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A huge fireball exploded in the Earth’s atmosphere and almost no one noticed

March 18th, 2019 at 2:02 PM
fireball 2018

When a space rock comes speeding down towards Earth it usually makes headlines for obvious reasons. Even smaller objects that appear in our sky have a habit of producing brilliant light shows, so you’d imagine that a space rock explosion ten times as powerful as a World War II-era atomic bomb would get a lot of attention, but you’d be wrong.

As BBC reports, in late 2018 the most powerful meteor explosion of the past half decade went virtually unnoticed by just about everyone. Now, after further investigation, NASA is officially logging the event as a fireball explosion, and it was the second most powerful of the past several decades.

In 2013 a meteor entered Earth’s atmosphere and exploded in the skies above Chelyabinsk in Russia. It exploded around 19 miles from the ground, but even at that distance the shockwave it produced did plenty of damage. Thousands of buildings were damaged and nearly 1,500 injuries were reported.

This latest fireball also showed up near Russia, and also exploded in the air, but this time it was over the Bering Sea. It wasn’t quite as powerful as the Chelyabinsk blast, but it still had potential to cause damage if it were to have come down over a populated area.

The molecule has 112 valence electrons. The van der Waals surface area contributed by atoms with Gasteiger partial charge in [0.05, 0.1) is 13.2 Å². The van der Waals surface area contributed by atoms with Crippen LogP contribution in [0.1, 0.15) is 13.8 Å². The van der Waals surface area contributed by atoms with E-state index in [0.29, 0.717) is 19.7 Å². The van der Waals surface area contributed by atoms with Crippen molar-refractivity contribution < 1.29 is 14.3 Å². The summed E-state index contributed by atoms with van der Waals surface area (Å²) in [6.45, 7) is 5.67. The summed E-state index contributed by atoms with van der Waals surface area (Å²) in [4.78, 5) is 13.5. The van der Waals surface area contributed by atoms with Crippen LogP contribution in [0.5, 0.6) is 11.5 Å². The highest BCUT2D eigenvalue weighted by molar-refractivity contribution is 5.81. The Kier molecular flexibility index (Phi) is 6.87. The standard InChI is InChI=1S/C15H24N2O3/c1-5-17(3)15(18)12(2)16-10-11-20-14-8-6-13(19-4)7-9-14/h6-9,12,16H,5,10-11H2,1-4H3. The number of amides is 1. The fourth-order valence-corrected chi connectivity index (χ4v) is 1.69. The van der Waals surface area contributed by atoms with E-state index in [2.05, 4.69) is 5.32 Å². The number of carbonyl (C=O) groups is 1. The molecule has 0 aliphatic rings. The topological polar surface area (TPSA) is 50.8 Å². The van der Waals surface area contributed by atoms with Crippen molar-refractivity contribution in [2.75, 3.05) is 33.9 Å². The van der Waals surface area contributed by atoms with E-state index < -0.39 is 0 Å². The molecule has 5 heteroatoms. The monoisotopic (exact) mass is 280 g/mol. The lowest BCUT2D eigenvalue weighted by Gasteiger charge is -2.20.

“That was 40% the energy release of Chelyabinsk, but it was over the Bering Sea so it didn’t have the same type of effect or show up in the news,” NASA’s Kelly Fast explained during a recent science conference in Texas. “That’s another thing we have in our defense, there’s plenty of water on the planet.”

According to reports, NASA was first made aware of the 2018 fireball when military satellites orbiting Earth spotted it. The U.S. Air Force contacted NASA who then began monitoring the situation.

Remarkably, the fireball was actually spotted as it exploded by satellite managed by the Japan Meteorological Agency. The powerful eye-in-the-sky recorded images of the dark streak and explosion the object created.

It looks rather small in the images, but that is one heck of a big explosion, and one that would surely have been noticed much sooner if hadn’t come down over a massive body of water.

Mike Wehner has reported on technology and video games for the past decade, covering breaking news and trends in VR, wearables, smartphones, and future tech.

Most recently, Mike served as Tech Editor at The Daily Dot, and has been featured in USA Today, Time.com, and countless other web and print outlets. His love of reporting is second only to his gaming addiction.




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